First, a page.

Next, you need to conserve water and physical energy by using the Best Clothes Drying Rack company’s patented plunger washer that pushes the water through the fabric on the plunging motion and pulls water out of the fabric on the pulling motion. You provide all the energy necessary—not the power company. Even better, it will not degrade your clothes as quickly as a modern-day washer and dryer will—I can’t think of a more important feature if I’m using it during a crisis. The last thing I need is to have to learn how to make new clothes! The less than $30 investment is well worth my while! So, how do you dry them without giving away valuable information such as “how many people are living in your home, giving away how well off you might be while others are suffering because you have the ability to actually wash and dry laundry.” My solution is definitely the Best Clothes Drying Rack for so many reasons—not the least of which is that I can use it inside, away from the prying eyes of my neighbors and yet it’s sufficiently well made with treated maple wood that I can use it outside just fine. (Confession, after seeing a picture online, I also used it to dry large amounts of homemade pasta! I loved that idea! You can also dry herbs and flowers on there nicely too!) Here’s something cool about it that even my semi-trucking friend will appreciate it. In spite of it’s large capacity for drying my king size sheets and large towels (with 24 feet of drying space), it then easily breaks down into a size small enough that will fit in my laundry basket. I love how the rack rotates for me instead of walking around it. But the kind of cool thing is that I don’t have to use all of the racks if I’m short on space or trying to confine it to a small corner. This is some smart craftsmanship that is well thought out and intended to last a lifetime. I’ll be purchasing at least 3 more since I’ve discovered so many uses for them. (They are a heck of a lot cheaper than the official pasta dryers which won’t give me anywhere near the space. The size of the pasta dryers now barely give me enough space to do enough pasta for 4. I like to cook for larger groups than that!) I love that there’s not a single piece of plastic on this unit and it’s all made here in the U.S. I love the price (only $40 bucks) and I love how smoothly it sets up. See this in action on this YouTube video. I also love that they have good old-fashioned business values. They will refund, replace, or repair anything that you might find amiss with the product. As such, this handy-dandy unit definitely qualifies as one of my favorite gadgets of the year! One other thing I think I should mention about with this drying rack--being able to use it in the home--is that in the event of a serious crisis such as nuclear or pandemic scenario, I wouldn’t want my clothes out in the open. Yup, that gives me a little peace of mind. Here’s another thing to share with you in case you want to stop using the electric dryer now. You may want to check out their improved design on the old outdoor clothesline hangers that you may remember from Grandma’s yard. It only requires a small 14’ footprint and can even be folded up and covered when not in use. I was astounded that it held 4 loads of laundry (132 feet of drying space)! Holy cow! And you won’t have to mow around it as it removes easily from the ground. I love this feature since I ran into my grandmother’s in the backyard because it was always open and waiting for any foolish kid to run into it. While I love the wooden unit that I can use indoors, there is virtue to drying clothes out under the sun as the sun's rays help kill bedbugs, germs and bacteria. I have to say that I love the company’s website as well. It’s a great resource. They aren’t just about selling their wares, they give any reader some very helpful tips on doing laundry by hand. They are conscious of time and money used for this very thankless and underestimated task. The fact of the matter is, having clean laundry is critical to maintaining good health—especially in a pandemic scenario. O.K. so I’ve talked about all of the great stuff and in the interest of being impartial in my review of this product I think that it would only be fair if I did share the one thing that I don’t care for with the company, but it could easily be changed. I don’t care for much the company charging a “restocking fee” if you return a unit. Ugh. You just know that some feeble-minded attorney thought that idea up and far too many small businesses are falling for it in a knee-jerk response to the injury of having a product returned. Such a fee never leaves a customer with warm fuzzies and good will; in fact it kind of adds insult to a customer’s injury—especially when you know you’re dealing with a small company. It’s not like it costs them money to put the product back on the shelf. However, in discussing this with the owners, they shared a couple of instances with me in which people ordered the outdoor clothes drying rack and in spite of all of the measurements being on the website when they ordered, they still ended up sending it back. I'm sure that was frustrating to the owners to have to pay to get it back (it's a 9 foot long package) then inspect it and then put it back. Just to clarify though, as is usually the case where restocking fees are applied, I did confirm with them that they never charge a restocking fee when a product is defective or has a problem. On the good side though, I find it very doubtful that I’ll ever return a unit—unless they were to ever lower their manufacturing standards. In fact, I’ll be purchasing a couple of others. And I love their commitment to using only American made, sturdy parts. (By the way, they are presently looking for American made clothespins with no luck. Apparently they just don’t exist here in the U.S. but I was fortunate enough to find some that went into production recently. You can find them at http://classicamericanclothespins.blogspot.com/)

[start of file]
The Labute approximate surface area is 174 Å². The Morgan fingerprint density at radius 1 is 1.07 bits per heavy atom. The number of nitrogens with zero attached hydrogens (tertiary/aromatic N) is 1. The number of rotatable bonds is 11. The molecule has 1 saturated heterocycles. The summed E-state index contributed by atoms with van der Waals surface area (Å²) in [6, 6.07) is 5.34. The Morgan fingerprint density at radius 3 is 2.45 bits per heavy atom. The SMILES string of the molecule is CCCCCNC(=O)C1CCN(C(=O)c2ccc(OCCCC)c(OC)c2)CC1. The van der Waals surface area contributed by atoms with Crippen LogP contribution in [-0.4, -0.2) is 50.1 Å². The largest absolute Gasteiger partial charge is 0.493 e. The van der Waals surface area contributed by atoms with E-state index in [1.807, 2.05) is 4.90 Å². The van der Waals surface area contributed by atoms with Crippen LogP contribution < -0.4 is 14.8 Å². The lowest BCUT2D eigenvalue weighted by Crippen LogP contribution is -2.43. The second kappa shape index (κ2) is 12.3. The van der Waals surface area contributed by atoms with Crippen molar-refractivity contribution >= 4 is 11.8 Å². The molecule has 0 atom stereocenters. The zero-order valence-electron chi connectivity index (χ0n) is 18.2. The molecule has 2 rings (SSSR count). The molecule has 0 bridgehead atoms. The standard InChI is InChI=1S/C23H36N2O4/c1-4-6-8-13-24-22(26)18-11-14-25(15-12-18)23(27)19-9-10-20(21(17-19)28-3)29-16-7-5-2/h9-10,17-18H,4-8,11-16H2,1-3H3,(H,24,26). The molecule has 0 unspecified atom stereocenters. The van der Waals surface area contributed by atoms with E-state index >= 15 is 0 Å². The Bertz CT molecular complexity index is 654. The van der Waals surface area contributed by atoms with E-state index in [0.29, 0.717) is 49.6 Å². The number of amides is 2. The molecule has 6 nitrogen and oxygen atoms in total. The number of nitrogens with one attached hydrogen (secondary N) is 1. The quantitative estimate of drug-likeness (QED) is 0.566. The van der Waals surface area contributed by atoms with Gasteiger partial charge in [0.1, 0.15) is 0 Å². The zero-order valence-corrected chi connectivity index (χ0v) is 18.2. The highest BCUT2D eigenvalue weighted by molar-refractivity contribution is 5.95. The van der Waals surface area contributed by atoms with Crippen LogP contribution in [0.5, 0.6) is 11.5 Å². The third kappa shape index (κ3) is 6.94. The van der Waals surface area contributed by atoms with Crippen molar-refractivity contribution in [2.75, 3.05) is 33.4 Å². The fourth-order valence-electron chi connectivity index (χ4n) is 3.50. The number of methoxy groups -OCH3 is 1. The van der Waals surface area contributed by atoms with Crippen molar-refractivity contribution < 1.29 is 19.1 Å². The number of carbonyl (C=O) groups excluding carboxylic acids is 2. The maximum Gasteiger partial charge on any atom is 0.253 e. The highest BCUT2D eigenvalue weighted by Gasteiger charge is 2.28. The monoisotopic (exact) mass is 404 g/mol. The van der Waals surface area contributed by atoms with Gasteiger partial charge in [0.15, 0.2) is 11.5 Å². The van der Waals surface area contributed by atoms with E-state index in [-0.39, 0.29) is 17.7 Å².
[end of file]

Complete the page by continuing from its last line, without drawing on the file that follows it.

Thanks to these great products, stinky men and boys won't get to use the whole "power outage" excuse for smelling horrible. We all know a lady never stinks, right? *grin* Let me know if you find any other great uses for these. You know how I love, love, love multi-purpose items!